As describe in the eighth embodiment, the accessory can be an arch-shaped structure, and be made of plastic, latex rubber, silicone rubber, synthesized sponge or other elastic materials, wherein a sensing area made of a conductive material (such as a conductive silicone) is designed to contact the two open circuit points on the base layer. The sensors can be connected in parallel to two output wires to the signal processor 002.

There is a common feature in the eighth, ninth, and tenth preferred embodiments (examples), i.e., no output terminals, but sensing areas, are disposed on the accessories. All circuits are on the base layer 10′, which makes it easier to manufacture, using fewer wires, and more environmentally friendly.

The Eleventh Preferred Embodiment

Referring to FIG. 15, which shows an eleventh preferred embodiment of the invention. This sensing apparatus comprises a base layer 10′, and sensors W1, W2, and W3.

The sensors W1, W2, and W3 are disposed on the base layer 10′ and electrically connected.

The accessory 666 of the sensor W1 includes a sensing area 666a. Corresponding to the location of accessory 666a, two sensing areas 666b and 666c are disposed on the base layer 10′, and a piece of dielectric material is placed between sensing areas 666b and 666c to form a 10 pF capacitor C1. The accessory 667 of the sensor W2 includes a sensing area 667a. Corresponding to the location of accessory 667a, two sensing areas 667b and 676c are disposed on the base layer 10′, and a piece of dielectric material is placed between sensing areas 667b and 667c to form a 20 pF capacitor C2. The accessory 668 of the sensor W3 includes a sensing area 668a. Corresponding to the location of accessory 668a, two sensing areas 668b and 668c are disposed on the base layer 10′, and a piece of dielectric material is placed between sensing areas 668b and 668c to form a 100 pF capacitor C3. One terminal of capacitor C1, i.e., the sensing area 666b, is connected with a transmission wire 771, and the other terminal of capacitor C1, i.e., sensing area 666c, is connected with a transmission wire 772. One terminal of capacitor C2, i.e., the sensing area 667b, is connected with a transmission wire 773, and the other terminal of capacitor C2, i.e., sensing area 667c, is connected with a transmission wire 774. One terminal of capacitor C3, i.e., the sensing area 668b, is connected with a transmission wire 775, and the other terminal of capacitor C3, i.e., sensing area 666c, is connected with a transmission wire 776.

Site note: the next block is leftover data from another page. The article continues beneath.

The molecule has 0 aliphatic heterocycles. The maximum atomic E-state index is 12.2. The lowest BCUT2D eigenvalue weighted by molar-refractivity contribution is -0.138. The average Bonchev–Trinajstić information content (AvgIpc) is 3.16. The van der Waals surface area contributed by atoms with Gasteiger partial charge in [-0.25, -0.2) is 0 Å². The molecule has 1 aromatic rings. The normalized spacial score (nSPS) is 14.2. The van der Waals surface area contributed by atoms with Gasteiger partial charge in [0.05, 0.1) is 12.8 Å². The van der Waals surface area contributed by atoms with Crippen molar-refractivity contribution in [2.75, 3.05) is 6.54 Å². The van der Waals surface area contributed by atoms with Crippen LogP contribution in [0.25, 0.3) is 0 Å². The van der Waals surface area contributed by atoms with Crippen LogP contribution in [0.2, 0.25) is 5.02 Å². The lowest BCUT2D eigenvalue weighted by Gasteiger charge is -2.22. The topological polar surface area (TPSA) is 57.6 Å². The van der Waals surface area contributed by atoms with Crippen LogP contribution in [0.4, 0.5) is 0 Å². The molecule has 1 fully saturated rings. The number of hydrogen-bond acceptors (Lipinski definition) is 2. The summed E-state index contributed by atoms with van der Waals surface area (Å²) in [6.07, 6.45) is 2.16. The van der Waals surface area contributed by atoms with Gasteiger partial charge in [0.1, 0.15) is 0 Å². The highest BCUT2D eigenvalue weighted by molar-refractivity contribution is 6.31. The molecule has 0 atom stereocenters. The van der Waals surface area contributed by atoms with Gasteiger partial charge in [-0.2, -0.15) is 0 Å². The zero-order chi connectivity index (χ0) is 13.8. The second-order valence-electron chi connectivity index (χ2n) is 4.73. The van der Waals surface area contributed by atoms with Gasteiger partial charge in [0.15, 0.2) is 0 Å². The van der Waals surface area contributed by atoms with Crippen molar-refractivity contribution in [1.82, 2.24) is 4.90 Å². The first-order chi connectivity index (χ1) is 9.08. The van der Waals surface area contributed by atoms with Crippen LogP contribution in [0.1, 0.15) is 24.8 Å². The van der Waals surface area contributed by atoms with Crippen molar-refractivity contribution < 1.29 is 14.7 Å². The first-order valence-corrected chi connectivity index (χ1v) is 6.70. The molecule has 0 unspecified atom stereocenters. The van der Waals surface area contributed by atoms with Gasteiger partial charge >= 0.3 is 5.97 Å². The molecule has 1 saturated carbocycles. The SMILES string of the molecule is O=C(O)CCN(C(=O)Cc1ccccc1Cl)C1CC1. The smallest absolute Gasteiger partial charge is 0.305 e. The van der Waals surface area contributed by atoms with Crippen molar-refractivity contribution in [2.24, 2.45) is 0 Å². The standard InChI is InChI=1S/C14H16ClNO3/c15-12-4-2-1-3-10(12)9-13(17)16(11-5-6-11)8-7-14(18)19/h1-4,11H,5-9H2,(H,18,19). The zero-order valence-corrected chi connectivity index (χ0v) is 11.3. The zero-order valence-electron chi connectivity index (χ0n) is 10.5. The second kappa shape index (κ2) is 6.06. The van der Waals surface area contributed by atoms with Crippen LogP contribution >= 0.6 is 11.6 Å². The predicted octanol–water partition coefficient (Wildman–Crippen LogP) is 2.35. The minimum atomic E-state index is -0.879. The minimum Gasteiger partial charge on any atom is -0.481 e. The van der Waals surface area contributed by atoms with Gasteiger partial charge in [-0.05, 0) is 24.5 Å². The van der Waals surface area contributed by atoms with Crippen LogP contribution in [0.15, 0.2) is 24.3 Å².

The transmission wires 771, 773, and 775 are connected together as one terminal to the signal processor 002, and the transmission wires 772, 774, and 776 are also connected together as another terminal to the signal processor 002. When only sensor W1 is pressed, the sensing area 666a touches both ends of capacitor C1 to short circuit the capacitor C1, thereby the capacitance detected by the signal processor 002 changes from 130 pF (which is the value when no external force is applied) to 120 pF. When only sensor W2 is pressed, the sensing area 667a touches both ends of capacitor C2 to short circuit the capacitor C2, thereby the capacitance detected by the processor 002 changes from 130 pF to 110 pF. When only sensor W3 is pressed, the sensing area 668a touches both ends of capacitor C3 to short circuit the capacitor C3, thereby the capacitance detected by the processor 002 changes from 130 pF to 30 pF. When both sensors W2 and W3 are pressed, the value detected by the processor 002 is 100 pF. When both sensors W1 and W3 are pressed, the value detected by the processor 002 is 20 pF. When all three sensors are pressed, the value detected by the processor 002 is 0 pF. Thus, the sensing apparatus can detect the body movement of a user.

The Twelfth Preferred Embodiment

The sensor of this embodiment can use capacitors. As shown in FIG. 16, a sensing apparatus according to twelfth embodiment of the invention comprises a base layer 10′ and sensors Q1, Q2, and Q3.

The sensors Q1, Q2, and Q3 are disposed on the base layer 10′ and electrically connected.

The capacitance between two conductor plates is C=∈A/d, wherein ∈ is the dielectric constant. Using materials of different dielectric constants, different areas A, and different distance d between the conductor plates, one can design capacitors with different capacitance values.